Dihydroxyacetone metabolism in Salinibacter ruber and in Haloquadratum walsbyi

Rahel Elevi Bardavid, Aharon Oren*

*Corresponding author for this work

Research output: Contribution to journalArticlepeer-review

32 Scopus citations

Abstract

The extremely halophilic bacterium Salinibacter ruber inhabits saltern crystallizer ponds worldwide, together with the square archaeon Haloquadratum walsbyi. Cultures of Salinibacter have been shown to convert up to 20% of the glycerol added to a not previously characterized overflow product. We here identify this product of incomplete glycerol oxidation by Salinibacter as dihydroxyacetone. Genomic information suggests that H. walsbyi possesses an efficient uptake system for dihydroxyacetone, and we show here that dihydroxyacetone is indeed metabolized by Haloquadratum cultures, as well as by the heterotrophic prokaryotic community of the saltern crystallizer ponds in Eilat, Israel, dominated by Haloquadratum-like cells. In the absence of glycerol, Salinibacter also takes up dihydroxyacetone. Degradation of glycerol, produced in hypersaline lakes as an osmotic solute by the green alga Dunaliella salina may thus involve dihydroxyacetone as an intermediate, which can then be taken up by different types of heterotrophs present in the environment.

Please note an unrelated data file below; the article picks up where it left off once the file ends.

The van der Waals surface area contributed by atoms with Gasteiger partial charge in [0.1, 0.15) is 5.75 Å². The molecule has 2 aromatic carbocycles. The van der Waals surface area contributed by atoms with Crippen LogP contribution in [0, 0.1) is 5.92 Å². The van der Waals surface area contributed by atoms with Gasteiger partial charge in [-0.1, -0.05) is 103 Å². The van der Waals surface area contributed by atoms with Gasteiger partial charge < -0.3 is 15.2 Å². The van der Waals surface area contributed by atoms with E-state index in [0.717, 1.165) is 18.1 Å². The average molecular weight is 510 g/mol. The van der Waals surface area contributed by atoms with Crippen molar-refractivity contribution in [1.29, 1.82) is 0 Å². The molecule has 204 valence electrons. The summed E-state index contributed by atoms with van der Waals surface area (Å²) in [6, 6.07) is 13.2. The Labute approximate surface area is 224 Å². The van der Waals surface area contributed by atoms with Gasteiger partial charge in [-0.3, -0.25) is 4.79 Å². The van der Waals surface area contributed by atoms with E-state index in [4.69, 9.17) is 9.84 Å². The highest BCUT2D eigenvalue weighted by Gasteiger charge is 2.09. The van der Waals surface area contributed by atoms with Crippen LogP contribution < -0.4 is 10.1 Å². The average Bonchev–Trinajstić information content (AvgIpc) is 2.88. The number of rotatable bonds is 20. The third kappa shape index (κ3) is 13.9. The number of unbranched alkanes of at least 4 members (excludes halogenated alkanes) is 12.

Original languageAmerican English
Pages (from-to)125-131
Number of pages7
JournalExtremophiles
Volume12
Issue number1
DOIs
StatePublished - Jan 2008

Bibliographical note

Funding Information:
Acknowledgments We thank Mike Dyall-Smith and David Burns (Melbourne) for their gift of the Haloquadratum culture, and Lily Mana and Polina Khristo for their assistance in part of the experiments. We are further grateful to the Israel Salt Company in Eilat, Israel for allowing access to the salterns, and to the staff of the Interuniversity Institute for Marine Sciences of Eilat for logistic support. This study was supported by the Israel Science Foundation (grant no. 617/07).

Keywords

  • Dihydroxyacetone
  • Glycerol
  • Haloquadratum
  • Incomplete oxidation
  • Salinibacter

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